Made by Toyota: Aiming for global quality assurance

Koichi Ina, Toyota Material Handling

Since 1957, when Toyota began exporting the Crown to the United States, we have expanded the scope of our automobile sales across the entire globe. During the almost 50 years since we first began exports, Toyota vehicles have found their way to more than 170 countries and regions throughout the world. As our exports have continued to develop so has the localization of our production bases, in line with our policy of “producing vehicles where the demand exists.” Currently, there are 52 bases in 27 different countries and regions. In addition, there are design and R&D bases in seven locations overseas, showing that “from development and design to production, sales and service, Toyota has now achieved consistent globalization as well as localization.”

There are a number of hurdles that this globalization of production has to overcome. Among these the most important is “quality assurance,” which requires that “no matter where Toyota vehicles are made, they have the same quality.” To put it another way, we don’t put a label on our vehicles which says “Made in such and such a country;” we put the same label on all vehicles which reads “Made by Toyota.”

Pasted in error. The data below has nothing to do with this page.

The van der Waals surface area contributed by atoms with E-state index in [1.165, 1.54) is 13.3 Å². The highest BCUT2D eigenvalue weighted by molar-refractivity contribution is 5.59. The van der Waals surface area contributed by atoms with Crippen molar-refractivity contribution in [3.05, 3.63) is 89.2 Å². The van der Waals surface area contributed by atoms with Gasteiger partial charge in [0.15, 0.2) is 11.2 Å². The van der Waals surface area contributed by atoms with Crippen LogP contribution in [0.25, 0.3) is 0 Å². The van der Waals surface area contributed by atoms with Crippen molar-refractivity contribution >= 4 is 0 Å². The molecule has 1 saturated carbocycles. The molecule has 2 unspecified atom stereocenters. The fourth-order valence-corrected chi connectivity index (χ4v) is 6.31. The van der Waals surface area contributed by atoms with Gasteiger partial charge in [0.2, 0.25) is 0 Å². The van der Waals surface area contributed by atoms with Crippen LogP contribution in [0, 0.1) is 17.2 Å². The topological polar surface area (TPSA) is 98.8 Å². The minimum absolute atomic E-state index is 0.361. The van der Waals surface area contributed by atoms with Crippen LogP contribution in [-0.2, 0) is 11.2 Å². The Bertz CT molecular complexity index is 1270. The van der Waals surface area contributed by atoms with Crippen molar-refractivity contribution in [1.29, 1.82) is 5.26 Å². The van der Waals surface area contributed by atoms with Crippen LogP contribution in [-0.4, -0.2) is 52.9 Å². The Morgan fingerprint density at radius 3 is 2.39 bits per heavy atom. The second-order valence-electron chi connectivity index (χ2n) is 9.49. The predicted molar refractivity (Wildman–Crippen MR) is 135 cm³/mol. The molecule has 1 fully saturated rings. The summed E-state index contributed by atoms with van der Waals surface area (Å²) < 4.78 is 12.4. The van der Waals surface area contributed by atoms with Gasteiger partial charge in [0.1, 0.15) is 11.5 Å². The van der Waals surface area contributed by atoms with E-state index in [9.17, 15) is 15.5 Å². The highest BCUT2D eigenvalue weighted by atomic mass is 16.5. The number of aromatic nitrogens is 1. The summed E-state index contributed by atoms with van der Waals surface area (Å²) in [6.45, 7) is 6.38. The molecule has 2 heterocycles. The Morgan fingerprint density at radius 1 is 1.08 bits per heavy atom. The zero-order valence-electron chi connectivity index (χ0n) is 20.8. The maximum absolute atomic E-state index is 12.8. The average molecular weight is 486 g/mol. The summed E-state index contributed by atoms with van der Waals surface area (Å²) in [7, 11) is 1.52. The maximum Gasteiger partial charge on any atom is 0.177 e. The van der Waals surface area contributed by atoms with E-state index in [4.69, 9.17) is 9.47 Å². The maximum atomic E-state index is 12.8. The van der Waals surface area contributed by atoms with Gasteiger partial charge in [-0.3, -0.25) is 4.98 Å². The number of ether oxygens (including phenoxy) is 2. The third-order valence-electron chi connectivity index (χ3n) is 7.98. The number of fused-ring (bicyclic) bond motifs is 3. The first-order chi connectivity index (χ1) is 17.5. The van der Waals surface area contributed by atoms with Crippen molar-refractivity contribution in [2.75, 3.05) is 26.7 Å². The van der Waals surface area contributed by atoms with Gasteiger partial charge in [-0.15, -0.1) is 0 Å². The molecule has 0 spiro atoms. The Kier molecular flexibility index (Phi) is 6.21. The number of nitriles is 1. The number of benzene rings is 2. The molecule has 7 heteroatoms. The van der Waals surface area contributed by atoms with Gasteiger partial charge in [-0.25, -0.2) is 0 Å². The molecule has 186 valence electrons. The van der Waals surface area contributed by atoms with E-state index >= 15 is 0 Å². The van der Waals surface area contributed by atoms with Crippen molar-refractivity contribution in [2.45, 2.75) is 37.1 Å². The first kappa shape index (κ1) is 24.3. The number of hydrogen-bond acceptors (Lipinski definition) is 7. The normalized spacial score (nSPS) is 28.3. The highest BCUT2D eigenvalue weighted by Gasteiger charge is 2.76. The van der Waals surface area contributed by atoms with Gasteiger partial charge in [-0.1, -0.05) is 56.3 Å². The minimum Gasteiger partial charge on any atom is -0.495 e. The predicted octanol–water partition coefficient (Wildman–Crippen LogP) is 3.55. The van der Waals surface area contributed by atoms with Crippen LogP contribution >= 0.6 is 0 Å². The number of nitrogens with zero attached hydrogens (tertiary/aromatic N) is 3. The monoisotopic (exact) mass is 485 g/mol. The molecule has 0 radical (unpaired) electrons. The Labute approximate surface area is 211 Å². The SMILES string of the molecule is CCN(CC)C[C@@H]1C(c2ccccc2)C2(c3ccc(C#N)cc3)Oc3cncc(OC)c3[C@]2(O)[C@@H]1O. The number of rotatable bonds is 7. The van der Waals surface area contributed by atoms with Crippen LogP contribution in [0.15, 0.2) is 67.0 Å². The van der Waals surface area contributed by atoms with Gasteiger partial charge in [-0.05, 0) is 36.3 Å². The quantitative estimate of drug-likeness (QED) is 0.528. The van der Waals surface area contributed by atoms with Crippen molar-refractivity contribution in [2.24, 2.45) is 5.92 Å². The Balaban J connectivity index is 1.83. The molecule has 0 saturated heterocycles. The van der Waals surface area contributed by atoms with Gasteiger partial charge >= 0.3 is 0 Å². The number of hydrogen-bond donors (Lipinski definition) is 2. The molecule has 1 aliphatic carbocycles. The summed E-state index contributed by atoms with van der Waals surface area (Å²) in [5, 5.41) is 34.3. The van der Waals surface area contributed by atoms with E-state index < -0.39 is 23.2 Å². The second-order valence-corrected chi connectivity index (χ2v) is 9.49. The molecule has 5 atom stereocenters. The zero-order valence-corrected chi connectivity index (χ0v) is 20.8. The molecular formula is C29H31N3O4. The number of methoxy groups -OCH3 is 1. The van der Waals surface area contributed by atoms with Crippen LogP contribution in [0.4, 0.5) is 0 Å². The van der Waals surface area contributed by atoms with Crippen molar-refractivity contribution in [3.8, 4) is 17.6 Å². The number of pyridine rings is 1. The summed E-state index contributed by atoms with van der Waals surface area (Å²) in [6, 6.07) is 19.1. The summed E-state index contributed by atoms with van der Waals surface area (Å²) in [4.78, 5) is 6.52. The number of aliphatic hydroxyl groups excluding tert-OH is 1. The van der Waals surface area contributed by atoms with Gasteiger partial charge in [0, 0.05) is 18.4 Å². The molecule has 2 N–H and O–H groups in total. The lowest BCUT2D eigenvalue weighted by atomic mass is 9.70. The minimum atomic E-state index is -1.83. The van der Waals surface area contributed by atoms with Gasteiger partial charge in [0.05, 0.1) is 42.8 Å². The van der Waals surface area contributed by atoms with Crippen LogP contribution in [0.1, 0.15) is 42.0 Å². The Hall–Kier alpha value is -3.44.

This means that we need to spread Toyota’s manufacturing philosophy — the “Toyota Way” — to all of our overseas bases. And on top of this, it is important that we minimize the necessary support that comes from Japan and let each of our overseas bases become self-reliant. For example, the Toyota plant that recently commenced production in Texas made maximum use of the know-how which has been cultivated over the past 20 years by the Toyota plant in Kentucky. This is just the latest example of how the localized “Toyota Way” is being passed on overseas.

Toyota believes that the way to achieve “quality assurance” and to “spread the Toyota Way” is by educating people: “Making things is about developing people.” So, in 2003, we established the Global Production Center (GPC) within the Motomachi Plant in Toyota City. Furthermore, in 2006, we established regional GPCs in the United States, the United Kingdom and Thailand to carry out corresponding activities in the North American, European, and Asia-Pacific regions respectively.

Part of the “Toyota Way” is “Respect for People.” “People” in this case, of course, means customers, but it also includes the people in the local communities and Toyota employees. Toyota values all of its stakeholders and strives to meet the expectation of people in every part of the world for it to be a good corporate citizen.— I hope that the details contained here will show you what Toyota is doing to meet this goal.


Overview of Globalizing and Localizing Manufacturing Productionl
Subscribe to Machinery Lubrication

About the Author